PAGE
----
Corkwood (Hakeas) are small trees which naturally grow into bonsai-like shapes. This image was taken looking up into the crowns of two trees, in the East Kimberley region, in the far north of Western Australia.
Native Pines in inland Western Australia are very particular about where they will grow, usually in quartz sand and gravel in particularly inhospitable locations. They often grow into strange Bonzai-like forms over long periods of years.
The desert trees of Western Australia produce barks and timbers with interesting textures and colours. The Eucalypts grow new bark each year and shed the old bark often producing smooth colourful new surfaces. Dead wood of many species weathers over decades to beautiful patterns and textures, reflecting the grain of the wood, the weather and often the activities of generations of termites.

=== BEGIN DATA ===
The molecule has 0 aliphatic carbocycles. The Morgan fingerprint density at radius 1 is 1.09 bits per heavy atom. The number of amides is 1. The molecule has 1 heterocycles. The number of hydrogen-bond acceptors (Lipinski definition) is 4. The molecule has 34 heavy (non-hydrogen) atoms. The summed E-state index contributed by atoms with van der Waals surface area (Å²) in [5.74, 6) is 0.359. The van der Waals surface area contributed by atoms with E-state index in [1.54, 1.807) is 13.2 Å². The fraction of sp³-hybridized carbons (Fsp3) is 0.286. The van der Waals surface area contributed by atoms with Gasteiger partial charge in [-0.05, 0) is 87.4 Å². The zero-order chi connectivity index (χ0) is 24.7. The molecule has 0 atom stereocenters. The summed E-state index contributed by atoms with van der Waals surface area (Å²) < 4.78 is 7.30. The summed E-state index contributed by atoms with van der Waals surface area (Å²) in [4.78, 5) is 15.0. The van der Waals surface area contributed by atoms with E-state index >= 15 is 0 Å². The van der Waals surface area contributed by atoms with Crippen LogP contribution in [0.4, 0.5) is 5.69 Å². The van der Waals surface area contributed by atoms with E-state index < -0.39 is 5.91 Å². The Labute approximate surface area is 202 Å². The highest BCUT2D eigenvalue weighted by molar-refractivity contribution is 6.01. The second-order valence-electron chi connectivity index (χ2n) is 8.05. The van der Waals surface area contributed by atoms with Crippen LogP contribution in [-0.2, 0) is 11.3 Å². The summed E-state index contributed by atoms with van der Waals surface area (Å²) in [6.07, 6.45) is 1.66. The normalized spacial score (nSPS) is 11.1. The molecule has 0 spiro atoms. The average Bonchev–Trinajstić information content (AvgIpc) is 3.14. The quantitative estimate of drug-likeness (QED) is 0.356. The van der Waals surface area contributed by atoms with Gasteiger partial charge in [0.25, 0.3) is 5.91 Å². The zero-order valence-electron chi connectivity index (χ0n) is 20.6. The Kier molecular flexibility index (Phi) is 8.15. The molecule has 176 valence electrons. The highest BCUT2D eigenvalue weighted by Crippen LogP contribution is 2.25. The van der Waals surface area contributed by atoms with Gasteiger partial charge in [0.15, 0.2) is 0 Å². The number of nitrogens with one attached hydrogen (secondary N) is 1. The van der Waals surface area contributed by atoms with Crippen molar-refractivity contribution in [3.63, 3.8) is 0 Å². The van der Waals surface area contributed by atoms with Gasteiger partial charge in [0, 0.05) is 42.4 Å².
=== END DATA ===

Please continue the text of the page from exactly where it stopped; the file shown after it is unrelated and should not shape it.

The competition entries in this group won an honourable mention.
A desert Eucalypt on a dewy winter morning, in the process of shedding last year's bark and growing new bark. The reddish colour of the old bark is emphasised by the dew.
This photo was entered in the International Contemporary Masters Cover Competition, April 2015
The texture exposed when an Australian Native Pine has died, shed its bark, and the timber has weathered for a few years, etching out the patterned grain.
This image was entered in the Artavita International Contemporary Masters Cover Competition, April 2015.
A desert Eucalypt bole, part dead, part alive. The living portion has recently shed its bark exposing fresh new bronze coloured bark.
A few years of weathering has etched out the grain of this dead Accacia bole.